Share

First State Geology Newsletter Signup

First State Geology has been the newsletter of DGS for over 25 years.

Click here to signup!

Site content related to keyword: "flooding"

Protecting tidal wetlands - UD scientists study tidal flow, sediment movement in Kent salt marsh

Three University of Delaware scientists are studying tidal water flow and sediment movement in a Kent County salt marsh to better understand changes to the marsh ecosystem due to a rising sea level.

Critical tide monitors face full shutdown

Caught in a federal-state funding standoff that one Delaware official said could put lives at risk, widely used public tide and weather monitors at more than 10 Delaware River and Bay sites face shutdown by September.

The National Oceanic and Atmospheric Administration posted the shutdown notice with little fanfare for its local Physical Oceanographic Real-Time System (PORTS) sites. Few outside of river and bay maritime interests were aware of the threat on Thursday.

System alerts bay communities of coming floods

John Callahan, Kevin Brinson and Dan Leathers test a station in the Coastal Flood Monitoring System.

Launched in 2011, the Coastal Flood Monitoring System (CFMS) supports planning and emergency management for Delaware Bay communities before and during coastal storm or high tide events. It was developed by John Callahan, a research associate for the Delaware Geological Survey (DGS), and Kevin Brinson, a researcher for the Delaware Environmental Observing System (DEOS). The Delaware Department of Natural Resources and Environmental Control and the Delaware EPSCoR program funded the project.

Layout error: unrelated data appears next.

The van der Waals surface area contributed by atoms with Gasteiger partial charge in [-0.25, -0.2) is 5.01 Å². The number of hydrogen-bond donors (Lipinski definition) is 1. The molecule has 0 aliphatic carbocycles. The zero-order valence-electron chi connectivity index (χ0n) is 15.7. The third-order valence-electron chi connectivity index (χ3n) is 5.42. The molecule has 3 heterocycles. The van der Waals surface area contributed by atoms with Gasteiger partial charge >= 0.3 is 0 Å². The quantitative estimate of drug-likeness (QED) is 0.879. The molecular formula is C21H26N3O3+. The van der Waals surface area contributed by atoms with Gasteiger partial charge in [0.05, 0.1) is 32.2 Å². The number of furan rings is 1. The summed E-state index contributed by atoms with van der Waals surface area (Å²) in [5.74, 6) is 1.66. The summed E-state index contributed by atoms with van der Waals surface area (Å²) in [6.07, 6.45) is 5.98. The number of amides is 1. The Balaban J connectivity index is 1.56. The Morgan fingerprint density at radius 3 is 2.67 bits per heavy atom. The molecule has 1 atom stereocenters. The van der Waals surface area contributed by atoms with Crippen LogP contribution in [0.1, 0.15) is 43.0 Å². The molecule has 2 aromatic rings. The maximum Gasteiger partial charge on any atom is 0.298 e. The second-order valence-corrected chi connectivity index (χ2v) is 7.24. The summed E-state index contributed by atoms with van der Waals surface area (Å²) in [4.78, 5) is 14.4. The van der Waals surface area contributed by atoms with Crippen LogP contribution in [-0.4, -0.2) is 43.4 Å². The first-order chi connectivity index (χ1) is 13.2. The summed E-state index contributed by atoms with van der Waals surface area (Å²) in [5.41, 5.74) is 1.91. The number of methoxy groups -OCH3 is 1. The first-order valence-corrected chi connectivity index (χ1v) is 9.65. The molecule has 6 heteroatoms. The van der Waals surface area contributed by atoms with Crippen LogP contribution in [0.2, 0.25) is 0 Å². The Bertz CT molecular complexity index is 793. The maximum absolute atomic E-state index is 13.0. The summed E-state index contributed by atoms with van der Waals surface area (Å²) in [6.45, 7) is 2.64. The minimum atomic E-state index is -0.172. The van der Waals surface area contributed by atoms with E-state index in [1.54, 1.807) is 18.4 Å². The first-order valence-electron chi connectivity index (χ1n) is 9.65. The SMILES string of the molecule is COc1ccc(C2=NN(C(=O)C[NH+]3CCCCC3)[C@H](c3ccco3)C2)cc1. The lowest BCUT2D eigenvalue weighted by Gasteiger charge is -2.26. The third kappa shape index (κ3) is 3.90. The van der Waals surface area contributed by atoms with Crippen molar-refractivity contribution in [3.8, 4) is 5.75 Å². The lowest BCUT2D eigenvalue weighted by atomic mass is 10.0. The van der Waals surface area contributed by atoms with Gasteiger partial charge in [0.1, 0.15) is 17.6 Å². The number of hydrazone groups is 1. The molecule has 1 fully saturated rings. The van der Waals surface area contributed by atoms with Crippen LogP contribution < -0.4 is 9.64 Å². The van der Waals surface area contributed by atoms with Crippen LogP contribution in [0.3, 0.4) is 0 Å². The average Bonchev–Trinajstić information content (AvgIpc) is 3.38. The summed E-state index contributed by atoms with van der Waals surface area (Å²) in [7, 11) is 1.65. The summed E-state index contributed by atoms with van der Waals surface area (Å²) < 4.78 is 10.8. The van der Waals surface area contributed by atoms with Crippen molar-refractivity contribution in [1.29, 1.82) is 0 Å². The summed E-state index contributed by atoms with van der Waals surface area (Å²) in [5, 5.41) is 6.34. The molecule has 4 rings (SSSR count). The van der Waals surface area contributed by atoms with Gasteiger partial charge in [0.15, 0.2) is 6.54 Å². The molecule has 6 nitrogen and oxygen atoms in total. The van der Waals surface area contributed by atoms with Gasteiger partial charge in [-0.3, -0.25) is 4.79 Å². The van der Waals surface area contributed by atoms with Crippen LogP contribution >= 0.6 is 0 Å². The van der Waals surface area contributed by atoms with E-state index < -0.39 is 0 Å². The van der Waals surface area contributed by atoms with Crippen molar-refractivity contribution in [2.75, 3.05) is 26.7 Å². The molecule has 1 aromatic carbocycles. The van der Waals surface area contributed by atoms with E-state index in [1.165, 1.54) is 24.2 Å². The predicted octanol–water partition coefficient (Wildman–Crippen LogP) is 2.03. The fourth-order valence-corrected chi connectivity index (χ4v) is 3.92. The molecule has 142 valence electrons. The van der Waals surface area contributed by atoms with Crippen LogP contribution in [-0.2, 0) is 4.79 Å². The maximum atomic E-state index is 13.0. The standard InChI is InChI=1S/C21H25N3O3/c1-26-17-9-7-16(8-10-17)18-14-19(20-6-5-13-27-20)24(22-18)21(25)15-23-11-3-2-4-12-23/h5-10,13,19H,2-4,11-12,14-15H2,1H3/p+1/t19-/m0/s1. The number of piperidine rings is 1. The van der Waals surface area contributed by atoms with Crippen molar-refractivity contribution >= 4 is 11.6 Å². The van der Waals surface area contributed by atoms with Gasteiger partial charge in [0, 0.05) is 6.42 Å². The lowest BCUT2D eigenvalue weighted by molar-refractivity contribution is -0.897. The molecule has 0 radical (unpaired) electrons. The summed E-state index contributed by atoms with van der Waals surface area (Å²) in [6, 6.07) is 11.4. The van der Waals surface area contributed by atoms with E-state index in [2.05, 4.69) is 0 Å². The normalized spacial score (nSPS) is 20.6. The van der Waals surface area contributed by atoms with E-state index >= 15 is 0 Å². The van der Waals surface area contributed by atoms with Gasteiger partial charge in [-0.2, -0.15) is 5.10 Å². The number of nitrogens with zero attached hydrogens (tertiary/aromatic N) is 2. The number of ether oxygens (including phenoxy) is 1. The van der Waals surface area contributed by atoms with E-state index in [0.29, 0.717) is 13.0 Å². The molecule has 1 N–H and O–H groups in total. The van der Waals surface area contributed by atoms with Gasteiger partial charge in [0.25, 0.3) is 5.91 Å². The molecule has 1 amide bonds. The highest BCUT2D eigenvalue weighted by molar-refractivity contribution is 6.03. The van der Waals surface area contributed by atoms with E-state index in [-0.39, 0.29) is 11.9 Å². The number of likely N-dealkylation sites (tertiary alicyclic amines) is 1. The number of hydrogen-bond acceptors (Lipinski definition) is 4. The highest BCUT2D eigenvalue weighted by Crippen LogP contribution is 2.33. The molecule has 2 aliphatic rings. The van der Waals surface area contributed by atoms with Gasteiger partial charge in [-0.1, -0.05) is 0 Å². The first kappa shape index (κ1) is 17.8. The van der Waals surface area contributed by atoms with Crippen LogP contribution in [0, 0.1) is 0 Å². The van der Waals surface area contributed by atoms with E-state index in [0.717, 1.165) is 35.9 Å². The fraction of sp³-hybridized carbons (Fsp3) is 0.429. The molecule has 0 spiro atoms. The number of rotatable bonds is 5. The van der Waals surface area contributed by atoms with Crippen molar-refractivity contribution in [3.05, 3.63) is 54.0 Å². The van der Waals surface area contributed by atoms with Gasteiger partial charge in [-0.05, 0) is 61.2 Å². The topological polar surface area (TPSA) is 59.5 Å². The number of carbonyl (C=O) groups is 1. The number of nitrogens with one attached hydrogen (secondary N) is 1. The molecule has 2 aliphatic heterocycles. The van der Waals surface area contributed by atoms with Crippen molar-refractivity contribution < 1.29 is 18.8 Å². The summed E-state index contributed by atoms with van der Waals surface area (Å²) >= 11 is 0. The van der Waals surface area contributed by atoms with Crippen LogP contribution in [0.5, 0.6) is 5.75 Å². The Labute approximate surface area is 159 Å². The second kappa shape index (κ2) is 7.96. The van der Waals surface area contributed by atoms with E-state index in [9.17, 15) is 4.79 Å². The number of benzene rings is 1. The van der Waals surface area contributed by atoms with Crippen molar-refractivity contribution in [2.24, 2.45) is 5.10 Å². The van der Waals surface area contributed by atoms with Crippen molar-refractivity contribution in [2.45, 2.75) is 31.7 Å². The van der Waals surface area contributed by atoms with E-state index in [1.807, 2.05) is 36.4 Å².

Hurricane Sandy Q&A - Experts at UD aid state, National Weather Service during storm

4:37 p.m., Oct. 31, 2012--The Office of the State Climatologist and the Delaware Geological Survey (DGS), both based at the University of Delaware, provided the Delaware Emergency Management Agency (DEMA) and the National Weather Service with weather, coastal flooding and stream flooding information for Delaware during Hurricane Sandy.

Stream and Tide Gage Data for Hurricane Sandy

GOES Satellite Image of Hurricane Sandy (Image provided by NASA)

Hurricane Sandy was a major storm event for the tidal areas of Delaware. As a part of the mission of the Delaware Geological Survey, we have compiled preliminary data related to Delaware tide and stream levels related to the Hurricane Sandy and compared them with previous flooding records.

The Storm of '62

Kelvin Ramsey was quoted in the special section of Coastal Point, which featured the 50th anniversary of the Ash Wednesday 1962 nor'easter

Delaware Geological Survey welcomes new director Wunsch

David R. Wunsch, Ph.D., P.G.

David R. Wunsch is the new Director and State Geologist at the Delaware Geological Survey.

Mapping Tsunami Inundation for the U.S. East Coast

National Tsunami Hazard Mitigation Program
Project Contact(s):

This project will assess tsunami hazard from the above mentioned and other relevant tsunami sources recently studied in the literature and model the corresponding tsunami inundation in affected US East coast communities. We will combine ocean scale simulations of transoceanic tsunami sources, such as Lisbon 1755 like or Puerto Rico Trench co-seismic events, and CVV collapse, with regional scale simulations of these events, along with the regional scale SMF events, in order to establish the relative degree of hazards for East Coast communities. Detailed inundation studies will be conducted for highest-risk East Coast communities, and results of these studies will be used to construct a first-generation of tsunami inundation maps for the chosen communities.

Skies aren't about to run out of rain - Wet week brings more flooding, fallen trees

Kelvin Ramsey, a geologist with the Delaware Geological Survey was quoted in News Journal article about rainfall.